As for the girders, they sit on top of the piers that the columns support. If there is nothing in between the girders, they could come loose in an earthquake and cause a collapse. To help prevent this, we install steel and concrete reinforcing, called “bolsters.” These keep the girders from shifting.

So far we have completed full work on about 325 bridges and partial retrofits on about 115 others of the roughly 900 overpasses designated for retrofit.

It is important to note, despite this work we can’t guarantee all bridges will be useable after a major earthquake. A bridge may not be able to support traffic after a strong earthquake, even after being retrofitted. The idea is to keep it from collapsing and damaging even more infrastructure.

In the years ahead we will continue to strengthen our highway system to better stand up to a major earthquake. With a price tag of $1.5 billion, it could take decades to complete. In the meantime, we will continue to plan and perform this important work around our region.

Tuesday, July 12, 2022

Hey Maverick, lose the need for speed!

New SR 520 speed radar signs will help everyone – even a Top Gun pilot – remember to slow down for safety

By Steve Peer and Diana Dannoun

While Maverick clearly had not lost his need for speed in Top Gun: Maverick, you are not Maverick, and the need for speed is hazardous on our roadways, especially in work zones.  Speeding increases the risk of crashes that at best can delay everyone's travel, and more importantly, is a major safety hazard.

That's why drivers will now see new speed indication signs on State Route 520 in Seattle between Interstate 5 and the floating bridge on Lake Washington.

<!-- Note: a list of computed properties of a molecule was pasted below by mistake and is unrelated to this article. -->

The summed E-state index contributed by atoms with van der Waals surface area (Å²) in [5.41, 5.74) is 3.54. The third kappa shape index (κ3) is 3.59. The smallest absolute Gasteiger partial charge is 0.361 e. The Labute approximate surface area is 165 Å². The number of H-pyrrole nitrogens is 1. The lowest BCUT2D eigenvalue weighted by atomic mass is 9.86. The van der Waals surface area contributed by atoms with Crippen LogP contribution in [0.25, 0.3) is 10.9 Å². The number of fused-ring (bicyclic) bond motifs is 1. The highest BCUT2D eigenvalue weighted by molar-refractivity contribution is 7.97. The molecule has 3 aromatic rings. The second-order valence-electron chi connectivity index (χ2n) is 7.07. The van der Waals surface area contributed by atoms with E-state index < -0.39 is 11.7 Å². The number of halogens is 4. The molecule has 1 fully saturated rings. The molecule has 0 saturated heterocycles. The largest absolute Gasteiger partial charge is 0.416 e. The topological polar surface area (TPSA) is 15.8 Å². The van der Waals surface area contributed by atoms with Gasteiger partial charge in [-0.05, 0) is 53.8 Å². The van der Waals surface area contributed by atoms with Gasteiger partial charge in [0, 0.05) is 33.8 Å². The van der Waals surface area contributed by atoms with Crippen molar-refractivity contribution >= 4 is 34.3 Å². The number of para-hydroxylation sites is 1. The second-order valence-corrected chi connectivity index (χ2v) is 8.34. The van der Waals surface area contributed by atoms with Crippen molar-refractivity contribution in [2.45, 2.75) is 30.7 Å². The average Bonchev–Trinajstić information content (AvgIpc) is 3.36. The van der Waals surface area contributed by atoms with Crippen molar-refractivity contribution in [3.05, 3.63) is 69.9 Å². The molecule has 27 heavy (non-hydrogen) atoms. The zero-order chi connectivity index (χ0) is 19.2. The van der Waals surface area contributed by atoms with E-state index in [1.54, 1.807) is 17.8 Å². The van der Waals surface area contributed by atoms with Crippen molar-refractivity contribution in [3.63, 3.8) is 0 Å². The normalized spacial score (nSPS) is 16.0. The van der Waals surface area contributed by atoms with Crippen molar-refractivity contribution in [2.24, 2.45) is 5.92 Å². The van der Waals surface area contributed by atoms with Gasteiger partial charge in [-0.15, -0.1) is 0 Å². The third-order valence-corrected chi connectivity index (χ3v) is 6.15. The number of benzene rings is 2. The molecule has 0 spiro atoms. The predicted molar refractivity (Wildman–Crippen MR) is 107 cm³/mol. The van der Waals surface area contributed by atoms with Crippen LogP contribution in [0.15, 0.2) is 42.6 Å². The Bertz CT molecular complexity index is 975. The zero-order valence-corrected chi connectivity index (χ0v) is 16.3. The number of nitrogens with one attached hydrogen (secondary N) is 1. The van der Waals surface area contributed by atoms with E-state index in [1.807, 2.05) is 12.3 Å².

One of the new speed signs being installed near the SR 520 work zones

If you've traveled through the Montlake area, you've seen plenty of construction and narrowed lanes. To ensure the safety of workers and drivers traveling through these confined spaces, we've reduced the speed limit to 40 mph. This measure greatly minimizes major crashes.

A look at where the new speed signs will be installed on SR 520

The new speed signs are aimed at slowing traffic and are equipped with radar to monitor and display your speed as you pass by. They will flash if speeds exceed 40 mph to politely and firmly remind drivers to slow down.

We chose this particular area for these signs because they are bookended by two projects: The Montlake Project on the east side and the SR 520 / I-5 Express Lanes Connection Project on the west side. The signs will also be used during construction of the upcoming Portage Bay Bridge Project.

All about safety

Sometimes it's easy to forget amidst the heavy equipment, hard hats and vests, but we have real people working in our work zones who want to return home to their families every night. People like Safi and Kristina. Our crews work inches from active traffic to improve everyone's travel. While we do everything we can to protect them, most of them can recount multiple times they had to dodge drivers speeding into their work zones, or worse.

Our hope is that these new signs will be another tool to help keep everyone safe, but they won't work if drivers don't pay attention to them, so please do your part. The next time you're traveling along SR 520 – or any work zone – please remember that even Maverick needs to slow down in these areas.

Monday, July 11, 2022

Not just improving the ride through downtown Seattle, we’re also beautifying the drive

By Amy Moreno

In the heat of the summer construction season, the paths most traveled also are the job sites for our crews and contractors. Our Revive I-5 crews are focused on replacing expansion joints in downtown Seattle this summer, but while we’re in the neighborhood, we might as well tidy up a little!